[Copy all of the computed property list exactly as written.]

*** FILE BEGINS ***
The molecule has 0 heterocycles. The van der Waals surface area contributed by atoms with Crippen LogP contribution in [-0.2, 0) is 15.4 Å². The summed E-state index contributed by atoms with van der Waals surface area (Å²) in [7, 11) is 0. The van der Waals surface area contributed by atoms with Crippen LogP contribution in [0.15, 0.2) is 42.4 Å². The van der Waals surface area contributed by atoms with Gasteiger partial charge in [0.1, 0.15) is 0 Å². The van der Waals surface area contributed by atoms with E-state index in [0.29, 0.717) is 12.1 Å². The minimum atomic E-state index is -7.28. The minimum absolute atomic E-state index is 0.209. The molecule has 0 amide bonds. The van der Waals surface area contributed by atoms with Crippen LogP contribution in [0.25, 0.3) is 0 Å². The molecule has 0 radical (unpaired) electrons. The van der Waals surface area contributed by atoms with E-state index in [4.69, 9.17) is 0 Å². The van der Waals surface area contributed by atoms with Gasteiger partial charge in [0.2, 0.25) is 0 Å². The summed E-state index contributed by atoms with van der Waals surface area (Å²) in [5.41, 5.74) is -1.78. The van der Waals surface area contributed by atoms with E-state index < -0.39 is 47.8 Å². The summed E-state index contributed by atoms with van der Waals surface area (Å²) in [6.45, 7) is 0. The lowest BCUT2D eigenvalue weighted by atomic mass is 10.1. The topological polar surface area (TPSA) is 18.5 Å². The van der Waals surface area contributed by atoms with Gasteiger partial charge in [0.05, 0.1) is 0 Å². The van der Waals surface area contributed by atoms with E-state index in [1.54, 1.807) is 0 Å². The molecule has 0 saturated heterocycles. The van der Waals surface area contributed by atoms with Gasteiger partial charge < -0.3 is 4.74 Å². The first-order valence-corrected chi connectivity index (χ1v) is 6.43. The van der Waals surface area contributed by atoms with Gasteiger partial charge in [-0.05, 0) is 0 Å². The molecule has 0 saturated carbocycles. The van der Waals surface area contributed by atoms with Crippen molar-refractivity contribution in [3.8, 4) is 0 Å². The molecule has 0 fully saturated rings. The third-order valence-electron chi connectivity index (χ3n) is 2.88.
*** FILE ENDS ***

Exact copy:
The molecule has 0 heterocycles. The van der Waals surface area contributed by atoms with Crippen LogP contribution in [-0.2, 0) is 15.4 Å². The summed E-state index contributed by atoms with van der Waals surface area (Å²) in [7, 11) is 0. The van der Waals surface area contributed by atoms with Crippen LogP contribution in [0.15, 0.2) is 42.4 Å². The van der Waals surface area contributed by atoms with Gasteiger partial charge in [0.1, 0.15) is 0 Å². The van der Waals surface area contributed by atoms with E-state index in [0.29, 0.717) is 12.1 Å². The minimum atomic E-state index is -7.28. The minimum absolute atomic E-state index is 0.209. The molecule has 0 amide bonds. The van der Waals surface area contributed by atoms with Crippen LogP contribution in [0.25, 0.3) is 0 Å². The molecule has 0 radical (unpaired) electrons. The van der Waals surface area contributed by atoms with E-state index in [4.69, 9.17) is 0 Å². The van der Waals surface area contributed by atoms with Gasteiger partial charge in [0.2, 0.25) is 0 Å². The summed E-state index contributed by atoms with van der Waals surface area (Å²) in [5.41, 5.74) is -1.78. The van der Waals surface area contributed by atoms with E-state index < -0.39 is 47.8 Å². The summed E-state index contributed by atoms with van der Waals surface area (Å²) in [6.45, 7) is 0. The lowest BCUT2D eigenvalue weighted by atomic mass is 10.1. The topological polar surface area (TPSA) is 18.5 Å². The van der Waals surface area contributed by atoms with Gasteiger partial charge in [0.05, 0.1) is 0 Å². The van der Waals surface area contributed by atoms with E-state index in [1.54, 1.807) is 0 Å². The molecule has 0 saturated heterocycles. The van der Waals surface area contributed by atoms with Gasteiger partial charge < -0.3 is 4.74 Å². The first-order valence-corrected chi connectivity index (χ1v) is 6.43. The van der Waals surface area contributed by atoms with Gasteiger partial charge in [-0.05, 0) is 0 Å². The molecule has 0 saturated carbocycles. The van der Waals surface area contributed by atoms with Crippen molar-refractivity contribution in [3.8, 4) is 0 Å². The molecule has 0 fully saturated rings. The third-order valence-electron chi connectivity index (χ3n) is 2.88.